- Rev. Jamison Wayne Galt
Holy Week for a Hurting World
A Letter to RCH
Holy Week begins this Sunday with "Palm Sunday." What a strange and terrifying context for the last week of Lent to arrive, for Maundy Thursday and Good Friday, for Easter. I had hoped it would not come to this. We are taking our place among the great throng of Christians throughout history and around the world who have been forced to conduct creative worship services in the trying circumstances of oppression, pestilence, poverty, isolation, homelessness, and war –– the usual state of things for many people.
Of the great challenge facing him in The Lord of the Rings, Frodo said to Gandalf, “I wish it need not have happened in my time." We understand. As my kids would put it, "SAME!" But listen to Gandalf's wise reply. "So do I," said Gandalf, "and so do all who live to see such times. But that is not for them to decide. All we have to decide is what to do with the time that is given us.”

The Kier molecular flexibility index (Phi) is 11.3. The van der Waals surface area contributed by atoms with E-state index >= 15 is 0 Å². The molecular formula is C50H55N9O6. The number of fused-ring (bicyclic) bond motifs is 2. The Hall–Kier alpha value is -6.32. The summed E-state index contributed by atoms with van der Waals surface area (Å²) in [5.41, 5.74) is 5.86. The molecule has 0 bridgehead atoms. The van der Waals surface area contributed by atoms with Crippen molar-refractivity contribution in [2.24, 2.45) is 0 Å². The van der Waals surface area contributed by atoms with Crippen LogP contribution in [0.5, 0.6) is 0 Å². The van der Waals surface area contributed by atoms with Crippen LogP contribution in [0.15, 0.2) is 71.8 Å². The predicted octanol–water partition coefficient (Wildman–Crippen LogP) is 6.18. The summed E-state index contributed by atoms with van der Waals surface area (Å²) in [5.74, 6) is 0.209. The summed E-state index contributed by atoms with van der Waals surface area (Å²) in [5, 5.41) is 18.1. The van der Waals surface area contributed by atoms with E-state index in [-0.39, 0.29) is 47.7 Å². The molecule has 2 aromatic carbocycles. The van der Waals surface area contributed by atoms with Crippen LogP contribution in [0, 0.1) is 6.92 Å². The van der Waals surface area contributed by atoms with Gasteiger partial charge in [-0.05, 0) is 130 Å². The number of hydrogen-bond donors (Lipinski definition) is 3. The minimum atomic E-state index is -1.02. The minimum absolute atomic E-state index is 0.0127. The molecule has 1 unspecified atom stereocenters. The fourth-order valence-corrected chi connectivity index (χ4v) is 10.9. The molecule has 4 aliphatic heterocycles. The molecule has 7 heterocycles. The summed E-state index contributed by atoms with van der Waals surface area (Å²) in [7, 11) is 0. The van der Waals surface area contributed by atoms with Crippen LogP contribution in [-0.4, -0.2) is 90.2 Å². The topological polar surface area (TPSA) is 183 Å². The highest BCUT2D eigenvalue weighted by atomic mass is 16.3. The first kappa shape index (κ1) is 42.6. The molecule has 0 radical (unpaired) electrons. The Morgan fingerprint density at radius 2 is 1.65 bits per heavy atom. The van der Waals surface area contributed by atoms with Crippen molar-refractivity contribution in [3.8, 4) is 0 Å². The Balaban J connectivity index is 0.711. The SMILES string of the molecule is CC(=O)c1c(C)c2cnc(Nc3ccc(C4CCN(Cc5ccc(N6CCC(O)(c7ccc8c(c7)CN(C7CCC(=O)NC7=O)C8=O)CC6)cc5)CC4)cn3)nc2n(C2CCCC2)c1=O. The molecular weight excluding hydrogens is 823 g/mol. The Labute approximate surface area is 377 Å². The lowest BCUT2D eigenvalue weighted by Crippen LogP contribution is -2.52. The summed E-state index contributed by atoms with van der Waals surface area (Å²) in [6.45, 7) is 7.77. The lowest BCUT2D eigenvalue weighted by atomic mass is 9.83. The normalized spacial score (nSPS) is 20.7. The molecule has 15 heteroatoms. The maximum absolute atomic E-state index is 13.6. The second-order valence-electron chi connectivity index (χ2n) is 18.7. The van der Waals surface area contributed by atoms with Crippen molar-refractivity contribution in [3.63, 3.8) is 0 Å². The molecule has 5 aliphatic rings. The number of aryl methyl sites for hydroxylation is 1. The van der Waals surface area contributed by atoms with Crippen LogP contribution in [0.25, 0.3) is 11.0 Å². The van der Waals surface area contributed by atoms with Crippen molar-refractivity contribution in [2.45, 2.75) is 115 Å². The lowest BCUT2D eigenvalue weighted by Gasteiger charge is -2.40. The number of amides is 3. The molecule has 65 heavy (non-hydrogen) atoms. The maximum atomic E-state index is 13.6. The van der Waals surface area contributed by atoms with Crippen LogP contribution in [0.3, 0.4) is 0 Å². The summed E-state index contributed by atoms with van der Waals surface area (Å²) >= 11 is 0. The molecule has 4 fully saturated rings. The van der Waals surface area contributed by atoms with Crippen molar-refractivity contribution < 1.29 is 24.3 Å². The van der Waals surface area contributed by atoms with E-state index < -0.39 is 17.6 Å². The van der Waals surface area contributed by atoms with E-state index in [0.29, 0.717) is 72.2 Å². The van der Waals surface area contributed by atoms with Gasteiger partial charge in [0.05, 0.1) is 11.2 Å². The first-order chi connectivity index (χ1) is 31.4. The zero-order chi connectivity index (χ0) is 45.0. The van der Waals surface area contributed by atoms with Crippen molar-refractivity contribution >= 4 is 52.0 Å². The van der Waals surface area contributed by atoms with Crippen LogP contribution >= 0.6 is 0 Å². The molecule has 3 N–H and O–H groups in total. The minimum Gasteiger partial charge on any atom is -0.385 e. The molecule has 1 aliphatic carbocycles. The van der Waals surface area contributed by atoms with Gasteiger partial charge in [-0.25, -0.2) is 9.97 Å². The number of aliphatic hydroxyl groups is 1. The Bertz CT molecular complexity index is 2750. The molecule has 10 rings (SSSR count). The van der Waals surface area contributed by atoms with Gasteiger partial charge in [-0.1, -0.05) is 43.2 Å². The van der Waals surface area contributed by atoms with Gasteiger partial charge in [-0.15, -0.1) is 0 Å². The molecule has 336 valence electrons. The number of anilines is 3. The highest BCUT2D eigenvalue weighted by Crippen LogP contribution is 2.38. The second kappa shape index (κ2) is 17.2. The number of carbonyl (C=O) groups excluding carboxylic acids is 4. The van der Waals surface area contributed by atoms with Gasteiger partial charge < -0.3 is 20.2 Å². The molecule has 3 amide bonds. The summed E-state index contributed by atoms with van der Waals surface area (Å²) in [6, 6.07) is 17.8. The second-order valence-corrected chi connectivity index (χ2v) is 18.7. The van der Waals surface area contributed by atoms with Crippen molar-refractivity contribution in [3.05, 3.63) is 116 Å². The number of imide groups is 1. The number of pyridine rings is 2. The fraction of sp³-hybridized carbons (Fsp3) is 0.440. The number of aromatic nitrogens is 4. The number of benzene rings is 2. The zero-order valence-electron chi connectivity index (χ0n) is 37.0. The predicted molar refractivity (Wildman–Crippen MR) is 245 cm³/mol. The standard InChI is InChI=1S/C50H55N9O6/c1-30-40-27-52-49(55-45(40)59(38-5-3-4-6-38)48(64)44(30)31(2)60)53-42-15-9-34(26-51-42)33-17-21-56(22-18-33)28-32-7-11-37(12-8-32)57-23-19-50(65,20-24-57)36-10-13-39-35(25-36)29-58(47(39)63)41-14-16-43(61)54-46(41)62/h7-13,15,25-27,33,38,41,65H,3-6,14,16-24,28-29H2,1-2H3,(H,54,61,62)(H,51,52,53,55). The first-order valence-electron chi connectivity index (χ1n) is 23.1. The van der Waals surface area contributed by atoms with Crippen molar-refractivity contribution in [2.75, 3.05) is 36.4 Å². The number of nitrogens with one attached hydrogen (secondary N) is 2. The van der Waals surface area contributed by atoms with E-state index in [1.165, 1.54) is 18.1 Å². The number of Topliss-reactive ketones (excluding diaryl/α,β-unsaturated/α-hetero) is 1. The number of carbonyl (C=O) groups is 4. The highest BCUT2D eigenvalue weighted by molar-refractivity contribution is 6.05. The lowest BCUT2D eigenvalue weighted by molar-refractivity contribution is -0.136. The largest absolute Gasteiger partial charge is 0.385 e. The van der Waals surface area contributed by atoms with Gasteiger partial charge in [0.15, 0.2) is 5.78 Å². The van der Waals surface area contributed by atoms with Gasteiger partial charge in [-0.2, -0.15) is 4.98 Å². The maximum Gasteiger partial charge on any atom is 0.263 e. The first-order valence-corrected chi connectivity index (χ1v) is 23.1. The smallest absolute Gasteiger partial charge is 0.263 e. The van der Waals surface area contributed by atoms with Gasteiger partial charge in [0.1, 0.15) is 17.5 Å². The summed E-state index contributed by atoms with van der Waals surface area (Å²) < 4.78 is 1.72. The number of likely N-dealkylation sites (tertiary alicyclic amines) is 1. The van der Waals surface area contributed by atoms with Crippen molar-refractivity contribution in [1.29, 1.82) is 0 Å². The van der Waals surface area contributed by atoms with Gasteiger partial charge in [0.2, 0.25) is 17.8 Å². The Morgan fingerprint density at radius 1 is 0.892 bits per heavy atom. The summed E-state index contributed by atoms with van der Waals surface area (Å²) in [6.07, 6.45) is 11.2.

We are troubled on every side, yet not distressed; we are perplexed, but not in despair; we are struck down, but not destroyed (2 Cor. 4). What we chose to do at this time is open ourselves to the God who is love, even as we journey with him through a valley of tears. We choose to love our neighbors by practicing solitude for social good. We choose to deeply miss one another during Holy Week. May God fill us up with more of himself in this want and absence. May he make us reservoirs of love. May the Lord once again "build up the city, and gather the exiles of his people" (Ps. 147). Amen.
And so this Sunday get creative and make some fake palm branches to wave. Share your pictures of them on our social media. Show up at 10:30am EST for our livestream on our YouTube channel. Download the bulletin beforehand, as we aren't sure we can put links under the livestream ahead of time. If you are able to give please do so ahead of time or be ready to give during the offering. I will write back early next week with other unique opportunities to observe Maundy Thursday, Good Friday, and Easter as a scattered community.
Be All Manner of Well,